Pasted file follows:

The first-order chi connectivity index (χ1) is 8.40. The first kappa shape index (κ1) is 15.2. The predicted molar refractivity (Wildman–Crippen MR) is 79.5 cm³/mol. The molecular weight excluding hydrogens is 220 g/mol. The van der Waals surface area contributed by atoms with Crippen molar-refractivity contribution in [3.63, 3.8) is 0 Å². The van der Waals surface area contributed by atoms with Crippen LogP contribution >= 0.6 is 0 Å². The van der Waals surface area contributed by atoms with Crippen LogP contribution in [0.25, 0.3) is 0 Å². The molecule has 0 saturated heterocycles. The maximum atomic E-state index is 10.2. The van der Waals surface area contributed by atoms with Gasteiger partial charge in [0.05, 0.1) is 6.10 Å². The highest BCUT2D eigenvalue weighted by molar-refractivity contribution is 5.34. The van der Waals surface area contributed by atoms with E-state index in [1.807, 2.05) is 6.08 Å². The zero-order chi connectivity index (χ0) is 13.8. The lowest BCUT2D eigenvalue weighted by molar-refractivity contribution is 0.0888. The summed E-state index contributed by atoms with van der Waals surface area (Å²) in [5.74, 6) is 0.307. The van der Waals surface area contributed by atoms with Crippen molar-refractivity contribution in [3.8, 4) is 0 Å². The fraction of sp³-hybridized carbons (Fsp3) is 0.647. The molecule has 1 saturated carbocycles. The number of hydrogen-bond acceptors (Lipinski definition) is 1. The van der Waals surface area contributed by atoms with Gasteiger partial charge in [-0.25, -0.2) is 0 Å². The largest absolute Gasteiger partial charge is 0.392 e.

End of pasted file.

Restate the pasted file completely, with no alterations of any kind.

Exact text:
The first-order chi connectivity index (χ1) is 8.40. The first kappa shape index (κ1) is 15.2. The predicted molar refractivity (Wildman–Crippen MR) is 79.5 cm³/mol. The molecular weight excluding hydrogens is 220 g/mol. The van der Waals surface area contributed by atoms with Crippen molar-refractivity contribution in [3.63, 3.8) is 0 Å². The van der Waals surface area contributed by atoms with Crippen LogP contribution >= 0.6 is 0 Å². The van der Waals surface area contributed by atoms with Crippen LogP contribution in [0.25, 0.3) is 0 Å². The molecule has 0 saturated heterocycles. The maximum atomic E-state index is 10.2. The van der Waals surface area contributed by atoms with Gasteiger partial charge in [0.05, 0.1) is 6.10 Å². The highest BCUT2D eigenvalue weighted by molar-refractivity contribution is 5.34. The van der Waals surface area contributed by atoms with E-state index in [1.807, 2.05) is 6.08 Å². The zero-order chi connectivity index (χ0) is 13.8. The lowest BCUT2D eigenvalue weighted by molar-refractivity contribution is 0.0888. The summed E-state index contributed by atoms with van der Waals surface area (Å²) in [5.74, 6) is 0.307. The van der Waals surface area contributed by atoms with Crippen molar-refractivity contribution in [3.8, 4) is 0 Å². The fraction of sp³-hybridized carbons (Fsp3) is 0.647. The molecule has 1 saturated carbocycles. The number of hydrogen-bond acceptors (Lipinski definition) is 1. The van der Waals surface area contributed by atoms with Gasteiger partial charge in [-0.25, -0.2) is 0 Å². The largest absolute Gasteiger partial charge is 0.392 e.